Young Poles certainly feel less entitled than their British peers. They know that life's hard, work's a grind, but there's no one around to spoon-feed you. If they can't find a job in Radom or Gorzów, they'll fly to the UK to look for work. Hence the Polish barmen with Master's degrees in engineering and Polish chambermaids with Master's degrees in law.

Sustainable Growth, the chimeric Grail that corporates strives for, cannot be achieved by armies of pushy salesmen foisting unsuitable financial or insurance products or endlessly updated consumer electronic technologies upon unwary consumers. (Incidentally, I have yet to meet one person to rave about the wonders of BlueRay discs.) As consumers, we must save more and spend less. When we do spend, we should part with our money for things that we shall treasure, not junk destined for the bin. (How much of the money the Britain currently owes China is buried in landfill sites around the UK?) Business should accept that only true innovation is the way forward; consumers should pull things out of factories rather than sales forces push them into the consumers' living rooms.

The economic crisis will not go away quickly. It will be here, tainting the lives and prospects of a young generation just ready to enter the world of work. It will hit those societies that have had it too soft for too long. The injustice of it all is that the politicians, bankers and corporate leaders that have misshaped the world economy up to 2007, with all its absurdities and imbalances, will among the last to feel the pain upon their own skins. And that is what the Occupy movement is all about - a frustrated yet impotent cry of anguish. But no solutions.

AFTERTHOUGHT. I look at the title again. What rubbish! There will never be an end to the Entitlement way of thinking! It will return once this current crisis is gone and forgotten, it will return once another generation of political and business leaders says "an end to boom and bust", starts thinking that we're on a upward sloping trajectory that will continue upwards for ever. Once that thinking sets in, all manner of people will start believing that "it's owed to me".

* Jimi Hendrix recorded the definitive version.

** Bankomat - a word that needs to be adopted into English.

This time last year:
West Ealing - drab and sad suburb

This time two years ago:
To Poznań by train

This time four years ago:
Late autumn drive-time


DC said...

I'm glad to see some balance in the discussion of what entitlement actually mean - it's not just for poor folk anymore. Yet many of us still carry around this obsolete thinking: you're either pro-business, survival of the fittest, and all government is bad. Or you're just an opportunistic socialist trying to figure out how to get money without working.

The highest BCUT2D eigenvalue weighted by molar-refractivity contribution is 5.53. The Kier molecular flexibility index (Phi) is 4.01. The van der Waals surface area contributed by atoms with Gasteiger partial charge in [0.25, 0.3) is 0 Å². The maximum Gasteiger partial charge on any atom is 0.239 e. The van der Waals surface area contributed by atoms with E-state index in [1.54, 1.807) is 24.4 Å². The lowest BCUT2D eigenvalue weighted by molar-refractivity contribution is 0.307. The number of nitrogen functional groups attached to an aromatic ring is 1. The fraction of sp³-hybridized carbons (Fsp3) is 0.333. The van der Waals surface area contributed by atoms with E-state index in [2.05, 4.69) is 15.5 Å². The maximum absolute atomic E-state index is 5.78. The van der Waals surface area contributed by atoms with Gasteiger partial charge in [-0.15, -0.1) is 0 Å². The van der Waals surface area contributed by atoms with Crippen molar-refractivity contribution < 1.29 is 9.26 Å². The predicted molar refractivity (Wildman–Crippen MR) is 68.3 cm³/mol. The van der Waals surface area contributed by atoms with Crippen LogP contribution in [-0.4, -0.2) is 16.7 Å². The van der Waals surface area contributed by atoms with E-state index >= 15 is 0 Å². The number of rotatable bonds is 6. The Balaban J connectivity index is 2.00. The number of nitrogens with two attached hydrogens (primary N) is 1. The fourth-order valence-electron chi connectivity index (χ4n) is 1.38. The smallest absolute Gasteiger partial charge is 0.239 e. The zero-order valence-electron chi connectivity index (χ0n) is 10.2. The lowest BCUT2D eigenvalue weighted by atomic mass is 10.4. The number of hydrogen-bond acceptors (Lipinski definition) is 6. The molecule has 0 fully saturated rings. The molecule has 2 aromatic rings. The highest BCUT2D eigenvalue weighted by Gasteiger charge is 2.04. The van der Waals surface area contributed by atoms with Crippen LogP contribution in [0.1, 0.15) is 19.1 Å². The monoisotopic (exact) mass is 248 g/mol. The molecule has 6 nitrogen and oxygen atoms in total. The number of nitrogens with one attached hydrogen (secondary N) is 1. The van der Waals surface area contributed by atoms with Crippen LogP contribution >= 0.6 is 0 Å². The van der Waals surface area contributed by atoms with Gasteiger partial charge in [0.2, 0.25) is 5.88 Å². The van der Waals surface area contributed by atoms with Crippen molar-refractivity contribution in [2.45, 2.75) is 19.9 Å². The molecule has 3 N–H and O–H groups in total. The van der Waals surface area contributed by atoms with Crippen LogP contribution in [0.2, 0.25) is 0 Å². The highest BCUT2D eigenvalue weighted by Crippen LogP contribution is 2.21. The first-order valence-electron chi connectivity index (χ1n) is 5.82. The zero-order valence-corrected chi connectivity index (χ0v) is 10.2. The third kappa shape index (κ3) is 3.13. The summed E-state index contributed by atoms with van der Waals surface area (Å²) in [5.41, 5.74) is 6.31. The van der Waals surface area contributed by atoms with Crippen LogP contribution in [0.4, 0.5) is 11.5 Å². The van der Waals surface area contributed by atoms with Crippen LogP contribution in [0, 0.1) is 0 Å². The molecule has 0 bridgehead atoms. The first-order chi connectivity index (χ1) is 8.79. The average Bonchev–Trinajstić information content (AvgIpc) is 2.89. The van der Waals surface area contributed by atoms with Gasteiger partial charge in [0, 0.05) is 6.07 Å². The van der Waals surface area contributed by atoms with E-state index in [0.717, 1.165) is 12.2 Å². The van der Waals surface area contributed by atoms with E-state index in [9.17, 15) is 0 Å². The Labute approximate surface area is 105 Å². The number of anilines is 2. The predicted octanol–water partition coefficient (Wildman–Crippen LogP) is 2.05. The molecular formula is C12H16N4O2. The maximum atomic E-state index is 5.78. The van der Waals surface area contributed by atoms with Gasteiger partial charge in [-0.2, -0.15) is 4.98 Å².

I see something in between. There is an excellent opportunity for well-planned government regulation to head in some of the directions you suggest. (And by well-planned, I also mean simple, easy to understand, and easy to implement. This takes some effort.)

Example: Mobile phone providers. There should be an option for customers to opt-out of the business of subsidizing other customers to get a new phone every 2 years. Government could demand that along with the current plans they provide (some people will never give up the idea of a "free" phone) that a customer be allowed to pay the full cost of the phone up front, and then pay a lower monthly fee for service. It's lower because the subsidy for free phones is not part of the monthly price.

Right now those of us who choose to use our phones for 4 or 5 years or more are forced to subsidize the wasteful practice of those who get a new phone every 2 years. It's a small bite, but in the right direction I think. And it's a simple enough example to hopefully make my point.

Right now the mobile phone providers have no incentive to curb this anti-green practice. I can think of no market mechanism to make this happen, so it has to come from government.

I could provide other examples, but they start to get more complex and would require a much longer comment.

One thing I'm curious about: is it really a good idea to have credit default swaps remain legal? Doesn't this pervert the original market forces - who ever though intentionally wrecking a business could be profitable? Perhaps I don't understand enough about economics to see the downside to making these illegal.

student SGH said...